Of all the cities on our itinerary I was looking forward to Hue the least. It kind of felt like planning a holiday in Hamilton.* On the surface it's not an entirely unfair comparison - Hue is intersected by a large river and ... well that's probably it. Anyway, there is nothing better than a city that exceeds expectations and given that ours weren't that high to start with, Hue certainly did that.
Our trip began with a sobering drive through the DMZ (Demilitarized Zone), a 5km strip of land on either side of the Ben Hai River. Call me naive but I'd always assumed a Demilitarized zone to be a bit like Switzerland - a peaceful buffer zone. Not so - the DMZ and nearby areas experienced some of the most intense fighting of the American/Vietnam war. We had experienced some of this in our jungle trek with Hai - where we came across bomb craters and bullets, and where we learned that the areas around Phong Nha Kebang were still heavily infested with unexploded ordnance, which has killed over 40,000 Vietnamese since the fall of Saigon in 1975.
Why just a quick visit? Well - our kids were too scared to spend much time underground, and at 40 degrees, we were too hot to spend much time above it. (I'll also admit to having to rush through things due to a slightly dodgy tummy from the previous day's eco tour. It seems I have yet to master the art of doing a cannonball into the river whilst keeping my mouth shut. Believe me, swallowing a bucketful of jungle water before a long car trip is not that much fun.**)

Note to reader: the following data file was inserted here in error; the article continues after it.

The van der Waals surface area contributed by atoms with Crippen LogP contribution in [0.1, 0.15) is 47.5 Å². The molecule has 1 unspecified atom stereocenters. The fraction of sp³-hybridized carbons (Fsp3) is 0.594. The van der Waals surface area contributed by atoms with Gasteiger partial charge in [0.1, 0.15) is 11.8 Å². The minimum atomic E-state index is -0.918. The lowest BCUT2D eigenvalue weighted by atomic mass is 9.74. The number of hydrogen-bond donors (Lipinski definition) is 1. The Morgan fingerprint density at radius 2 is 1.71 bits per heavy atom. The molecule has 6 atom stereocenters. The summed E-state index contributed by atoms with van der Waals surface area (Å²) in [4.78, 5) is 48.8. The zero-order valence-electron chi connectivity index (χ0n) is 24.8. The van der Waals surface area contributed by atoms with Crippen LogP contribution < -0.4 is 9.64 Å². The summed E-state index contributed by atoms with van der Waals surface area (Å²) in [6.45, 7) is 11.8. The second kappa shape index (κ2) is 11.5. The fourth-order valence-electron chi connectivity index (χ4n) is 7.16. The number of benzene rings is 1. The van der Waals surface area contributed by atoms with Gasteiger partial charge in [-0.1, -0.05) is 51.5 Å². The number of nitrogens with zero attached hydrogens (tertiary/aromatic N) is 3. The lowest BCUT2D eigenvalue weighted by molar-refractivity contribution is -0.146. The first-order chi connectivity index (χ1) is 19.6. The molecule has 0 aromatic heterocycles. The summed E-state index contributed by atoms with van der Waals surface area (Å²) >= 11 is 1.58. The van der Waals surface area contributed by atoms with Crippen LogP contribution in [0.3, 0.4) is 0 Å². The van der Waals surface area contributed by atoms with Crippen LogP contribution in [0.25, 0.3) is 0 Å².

Another couple of museums and about 4 hours later and we hit the big town - Hue. And the kids' reward for a days worth of visiting museums in the blistering heat? The flashest hotel we've stayed at so far, complete with rooftop pool, air conditioning and restaurant.
So why did we like Hue? Mostly it was like a cruisier version of Hanoi, with enough shops to be interesting, lots of nice parks, fantastic restaurants, street tailors and lots of character buildings, but without all the people or motorbikes or pushy street vendors. I was also able to get a couple of inexpensive cotton dresses made in less than half a day - trust me, when you are unaccustomed to the type of heat and humidity we encountered in Hue, being able to change from drill shorts into a light cotton dress was brilliant (not to mention the fact that I always felt so under-dressed when compared to the beautifully groomed Vietnamese women).
Our time in Hue was extra special for the kids as we managed to hit it right on festival time, when the city was lit up all beautifully and parades of people and dragons wandered the streets at dinner time. At least Dylan could pat these guys without fear of rabies.
The real reason we visited Hue, though, was to see the Citadel. The Citadel is a massive walled fortress in the centre of the city, and was the political, cultural and religious centre of the Nguyen Dynasty, the last royal dynasty of Vietnamese history, from 1802 to 1945.
Much of the citadel was destroyed by American bombs in 1968, but the parts that were left were incredible and intact enough to help us imagine what life in the Citadel must have been like.
Finally - one last reason to love Hue - it brought the most magnificent thunderstorm which managed to break the heatwave. Goodbye horrible 40, hello lovely 30 degrees.
Hue - information
Where we stayed: Midtown Hotel. NZD$214 (US$144) for two rooms, two nights including breakfast (later voted "best breakfast of the whole trip").
Food highlights: Les Jardins de La Carambole, Elegant restaurant
Sightseeing: Hue Imperial City (the Citadel).
*Sorry Hamilton. We know you're the only true city of the future. Or fountains. Or something.